Africa’s Western black rhino declared extinct


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Africa’s Western black rhino has officially been declared extinct and other subspecies of rhinoceros could follow, according to the latest review by a leading conservation organization.

The International Union for Conservation of Nature listed the Northern white rhino in central Africa as “possibly extinct in the wild” and the Javan rhino as “probably extinct” in Vietnam.


The organization blamed a lack of political support for conservation efforts in many rhino habitats, international organized crime groups targeting the animal, increasing illegal demand for rhino horns and commercial poaching.

PHOTOS: Threatened with extinction

“In the case of both the Western black rhino and the Northern white rhino, the situation could have had very different results if the suggested conservation measures had been implemented,” Simon Stuart, chairman of IUCN’s Species Survival Commission, said in a statement Thursday. “These measures must be strengthened now, specifically managing habitats in order to improve breeding performance, preventing other rhinos from fading into extinction.”

The last Javan rhino in Vietnam is believed to have been killed by poachers in 2010, reducing the species to a tiny, declining population in Java.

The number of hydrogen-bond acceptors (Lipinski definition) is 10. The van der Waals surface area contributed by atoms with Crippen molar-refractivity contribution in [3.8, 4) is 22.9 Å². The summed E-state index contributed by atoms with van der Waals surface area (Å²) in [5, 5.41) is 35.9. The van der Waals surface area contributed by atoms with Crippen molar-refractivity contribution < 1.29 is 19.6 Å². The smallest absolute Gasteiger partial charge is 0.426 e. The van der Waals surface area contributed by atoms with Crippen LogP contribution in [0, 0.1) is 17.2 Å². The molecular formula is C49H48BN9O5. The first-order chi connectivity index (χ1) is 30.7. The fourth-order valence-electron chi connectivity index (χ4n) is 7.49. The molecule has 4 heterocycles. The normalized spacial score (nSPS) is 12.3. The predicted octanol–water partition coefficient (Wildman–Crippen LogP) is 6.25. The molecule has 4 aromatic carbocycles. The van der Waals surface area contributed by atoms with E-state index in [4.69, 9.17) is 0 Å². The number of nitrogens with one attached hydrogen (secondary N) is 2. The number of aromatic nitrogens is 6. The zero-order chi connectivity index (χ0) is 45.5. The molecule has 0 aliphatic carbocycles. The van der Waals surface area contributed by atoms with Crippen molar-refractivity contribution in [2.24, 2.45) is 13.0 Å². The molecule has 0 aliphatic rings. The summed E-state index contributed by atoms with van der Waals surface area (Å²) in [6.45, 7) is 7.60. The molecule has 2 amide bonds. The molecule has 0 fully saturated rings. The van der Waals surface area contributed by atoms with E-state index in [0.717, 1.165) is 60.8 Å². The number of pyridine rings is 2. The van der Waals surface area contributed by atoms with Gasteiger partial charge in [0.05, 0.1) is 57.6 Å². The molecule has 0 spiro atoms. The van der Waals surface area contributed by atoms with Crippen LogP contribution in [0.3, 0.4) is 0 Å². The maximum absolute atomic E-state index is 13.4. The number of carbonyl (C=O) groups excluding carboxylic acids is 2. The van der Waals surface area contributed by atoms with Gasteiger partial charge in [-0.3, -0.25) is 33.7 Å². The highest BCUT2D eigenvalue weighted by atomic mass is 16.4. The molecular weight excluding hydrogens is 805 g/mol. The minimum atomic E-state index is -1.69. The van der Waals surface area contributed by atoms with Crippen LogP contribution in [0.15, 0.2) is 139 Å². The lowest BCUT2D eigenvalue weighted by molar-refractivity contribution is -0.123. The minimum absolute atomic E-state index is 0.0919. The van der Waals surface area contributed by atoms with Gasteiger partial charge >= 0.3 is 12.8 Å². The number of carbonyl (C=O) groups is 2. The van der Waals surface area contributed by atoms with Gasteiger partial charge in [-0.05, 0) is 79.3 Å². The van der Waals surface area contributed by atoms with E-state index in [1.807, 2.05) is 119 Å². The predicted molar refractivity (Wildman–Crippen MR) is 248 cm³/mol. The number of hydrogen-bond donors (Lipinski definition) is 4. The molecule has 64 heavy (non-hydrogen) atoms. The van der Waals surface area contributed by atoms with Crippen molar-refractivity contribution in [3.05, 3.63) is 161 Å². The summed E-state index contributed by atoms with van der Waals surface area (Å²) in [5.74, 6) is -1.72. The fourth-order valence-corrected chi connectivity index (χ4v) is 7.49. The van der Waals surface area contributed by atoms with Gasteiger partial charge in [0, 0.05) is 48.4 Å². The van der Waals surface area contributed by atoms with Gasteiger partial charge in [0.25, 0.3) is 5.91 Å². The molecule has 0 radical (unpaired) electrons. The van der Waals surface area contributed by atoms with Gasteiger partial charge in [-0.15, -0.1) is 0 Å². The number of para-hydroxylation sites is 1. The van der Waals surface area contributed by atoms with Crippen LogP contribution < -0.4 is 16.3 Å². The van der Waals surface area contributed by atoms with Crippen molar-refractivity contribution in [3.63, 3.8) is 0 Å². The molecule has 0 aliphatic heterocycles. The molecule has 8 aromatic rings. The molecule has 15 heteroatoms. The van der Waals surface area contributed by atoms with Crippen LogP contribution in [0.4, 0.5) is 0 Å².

The rhinos were among more than 61,900 animal and plant species reviewed for the IUCN’s latest Red List of Threatened Species. A quarter of the mammals on the Red List were found to be at risk of extinction. But the organization said there have also been conservation successes.

Fewer than 100 Southern white rhinos survived at the end of the 19th century, but the population in the wild is now believed to number over 20,000.


Numerous other species are threatened, including many types of plants.

The Chinese water fir, which used to be widespread throughout China and Vietnam, was listed as “critically endangered,” due primarily to expanding intensive agriculture.

The IUCN also listed five out of eight tuna species as ‘threatened’ or ‘near threatened,’ and added 26 recently discovered amphibians to the Red List, including the blessed poison frog.

“This update offers both good and bad news on the status of many species around the world,” said Jane Smart, director of the IUCN Global Species Program. “We have the knowledge that conservation works if executed in a timely manner, yet, without strong political will in combination with targeted efforts and resources, the wonders of nature and the services it provides can be lost forever.”


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-- Alexandra Zavis in Los Angeles